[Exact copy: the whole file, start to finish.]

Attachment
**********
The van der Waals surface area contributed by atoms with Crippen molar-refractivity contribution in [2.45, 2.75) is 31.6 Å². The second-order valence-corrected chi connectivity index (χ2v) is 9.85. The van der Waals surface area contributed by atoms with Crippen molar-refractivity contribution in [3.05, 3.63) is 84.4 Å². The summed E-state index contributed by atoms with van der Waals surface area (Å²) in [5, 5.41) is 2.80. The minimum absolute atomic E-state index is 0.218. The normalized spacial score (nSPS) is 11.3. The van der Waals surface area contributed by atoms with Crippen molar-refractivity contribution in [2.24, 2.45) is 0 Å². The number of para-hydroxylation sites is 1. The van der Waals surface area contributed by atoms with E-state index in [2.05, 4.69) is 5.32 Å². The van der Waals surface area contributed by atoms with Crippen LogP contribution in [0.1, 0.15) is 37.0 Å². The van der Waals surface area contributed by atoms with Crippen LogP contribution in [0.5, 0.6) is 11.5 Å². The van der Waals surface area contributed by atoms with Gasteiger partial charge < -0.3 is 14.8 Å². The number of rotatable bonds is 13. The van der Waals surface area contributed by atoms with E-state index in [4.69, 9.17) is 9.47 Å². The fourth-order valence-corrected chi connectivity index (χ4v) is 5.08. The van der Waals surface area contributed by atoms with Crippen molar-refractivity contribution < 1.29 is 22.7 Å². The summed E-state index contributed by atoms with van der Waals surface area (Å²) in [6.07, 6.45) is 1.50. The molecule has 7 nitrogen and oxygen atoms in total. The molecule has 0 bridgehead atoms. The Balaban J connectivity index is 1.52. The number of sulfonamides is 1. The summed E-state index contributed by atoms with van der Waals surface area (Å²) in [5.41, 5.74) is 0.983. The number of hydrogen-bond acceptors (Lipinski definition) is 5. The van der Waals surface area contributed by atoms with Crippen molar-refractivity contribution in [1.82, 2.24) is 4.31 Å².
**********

The van der Waals surface area contributed by atoms with Crippen molar-refractivity contribution in [2.45, 2.75) is 31.6 Å². The second-order valence-corrected chi connectivity index (χ2v) is 9.85. The van der Waals surface area contributed by atoms with Crippen molar-refractivity contribution in [3.05, 3.63) is 84.4 Å². The summed E-state index contributed by atoms with van der Waals surface area (Å²) in [5, 5.41) is 2.80. The minimum absolute atomic E-state index is 0.218. The normalized spacial score (nSPS) is 11.3. The van der Waals surface area contributed by atoms with Crippen molar-refractivity contribution in [2.24, 2.45) is 0 Å². The number of para-hydroxylation sites is 1. The van der Waals surface area contributed by atoms with E-state index in [2.05, 4.69) is 5.32 Å². The van der Waals surface area contributed by atoms with Crippen LogP contribution in [0.1, 0.15) is 37.0 Å². The van der Waals surface area contributed by atoms with Crippen LogP contribution in [0.5, 0.6) is 11.5 Å². The van der Waals surface area contributed by atoms with Gasteiger partial charge < -0.3 is 14.8 Å². The number of rotatable bonds is 13. The van der Waals surface area contributed by atoms with E-state index in [4.69, 9.17) is 9.47 Å². The fourth-order valence-corrected chi connectivity index (χ4v) is 5.08. The van der Waals surface area contributed by atoms with Crippen molar-refractivity contribution < 1.29 is 22.7 Å². The summed E-state index contributed by atoms with van der Waals surface area (Å²) in [6.07, 6.45) is 1.50. The molecule has 7 nitrogen and oxygen atoms in total. The molecule has 0 bridgehead atoms. The Balaban J connectivity index is 1.52. The number of sulfonamides is 1. The summed E-state index contributed by atoms with van der Waals surface area (Å²) in [5.41, 5.74) is 0.983. The number of hydrogen-bond acceptors (Lipinski definition) is 5. The van der Waals surface area contributed by atoms with Crippen molar-refractivity contribution in [1.82, 2.24) is 4.31 Å².